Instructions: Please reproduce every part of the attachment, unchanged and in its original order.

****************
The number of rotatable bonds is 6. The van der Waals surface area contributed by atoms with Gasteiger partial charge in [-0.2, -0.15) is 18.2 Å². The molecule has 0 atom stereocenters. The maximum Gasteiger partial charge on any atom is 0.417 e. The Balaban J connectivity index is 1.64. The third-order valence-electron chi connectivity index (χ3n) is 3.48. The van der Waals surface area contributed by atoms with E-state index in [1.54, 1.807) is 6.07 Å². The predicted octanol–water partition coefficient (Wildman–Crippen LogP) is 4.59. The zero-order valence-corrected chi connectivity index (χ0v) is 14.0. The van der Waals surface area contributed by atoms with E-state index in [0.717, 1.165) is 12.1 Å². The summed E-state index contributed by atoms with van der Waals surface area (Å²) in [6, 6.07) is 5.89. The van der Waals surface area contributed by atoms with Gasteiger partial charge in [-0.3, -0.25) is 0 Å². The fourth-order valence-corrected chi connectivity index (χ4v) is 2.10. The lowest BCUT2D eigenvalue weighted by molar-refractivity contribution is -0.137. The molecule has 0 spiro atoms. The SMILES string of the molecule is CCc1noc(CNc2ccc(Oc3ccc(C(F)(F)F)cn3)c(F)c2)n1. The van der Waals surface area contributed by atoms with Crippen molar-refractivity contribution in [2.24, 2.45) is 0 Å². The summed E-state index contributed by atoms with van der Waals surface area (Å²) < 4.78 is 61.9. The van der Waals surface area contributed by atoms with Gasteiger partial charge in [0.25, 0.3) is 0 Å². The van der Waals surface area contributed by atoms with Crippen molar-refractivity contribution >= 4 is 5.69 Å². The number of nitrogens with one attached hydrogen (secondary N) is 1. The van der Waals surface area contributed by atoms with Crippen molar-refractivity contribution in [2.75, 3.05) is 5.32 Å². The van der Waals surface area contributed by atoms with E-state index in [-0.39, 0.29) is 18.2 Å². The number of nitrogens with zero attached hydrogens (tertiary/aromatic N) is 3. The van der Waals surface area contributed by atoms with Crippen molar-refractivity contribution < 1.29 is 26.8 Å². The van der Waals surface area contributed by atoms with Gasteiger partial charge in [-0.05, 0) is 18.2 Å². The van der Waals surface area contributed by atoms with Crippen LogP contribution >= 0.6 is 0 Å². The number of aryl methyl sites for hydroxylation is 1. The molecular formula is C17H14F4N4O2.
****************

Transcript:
The number of rotatable bonds is 6. The van der Waals surface area contributed by atoms with Gasteiger partial charge in [-0.2, -0.15) is 18.2 Å². The molecule has 0 atom stereocenters. The maximum Gasteiger partial charge on any atom is 0.417 e. The Balaban J connectivity index is 1.64. The third-order valence-electron chi connectivity index (χ3n) is 3.48. The van der Waals surface area contributed by atoms with E-state index in [1.54, 1.807) is 6.07 Å². The predicted octanol–water partition coefficient (Wildman–Crippen LogP) is 4.59. The zero-order valence-corrected chi connectivity index (χ0v) is 14.0. The van der Waals surface area contributed by atoms with E-state index in [0.717, 1.165) is 12.1 Å². The summed E-state index contributed by atoms with van der Waals surface area (Å²) in [6, 6.07) is 5.89. The van der Waals surface area contributed by atoms with Gasteiger partial charge in [-0.3, -0.25) is 0 Å². The fourth-order valence-corrected chi connectivity index (χ4v) is 2.10. The lowest BCUT2D eigenvalue weighted by molar-refractivity contribution is -0.137. The molecule has 0 spiro atoms. The SMILES string of the molecule is CCc1noc(CNc2ccc(Oc3ccc(C(F)(F)F)cn3)c(F)c2)n1. The van der Waals surface area contributed by atoms with Crippen molar-refractivity contribution in [2.24, 2.45) is 0 Å². The summed E-state index contributed by atoms with van der Waals surface area (Å²) < 4.78 is 61.9. The van der Waals surface area contributed by atoms with Gasteiger partial charge in [0.25, 0.3) is 0 Å². The van der Waals surface area contributed by atoms with Crippen molar-refractivity contribution >= 4 is 5.69 Å². The number of nitrogens with one attached hydrogen (secondary N) is 1. The van der Waals surface area contributed by atoms with Crippen molar-refractivity contribution in [2.75, 3.05) is 5.32 Å². The van der Waals surface area contributed by atoms with E-state index in [-0.39, 0.29) is 18.2 Å². The number of nitrogens with zero attached hydrogens (tertiary/aromatic N) is 3. The van der Waals surface area contributed by atoms with Crippen molar-refractivity contribution < 1.29 is 26.8 Å². The van der Waals surface area contributed by atoms with Gasteiger partial charge in [-0.05, 0) is 18.2 Å². The van der Waals surface area contributed by atoms with Crippen LogP contribution >= 0.6 is 0 Å². The number of aryl methyl sites for hydroxylation is 1. The molecular formula is C17H14F4N4O2.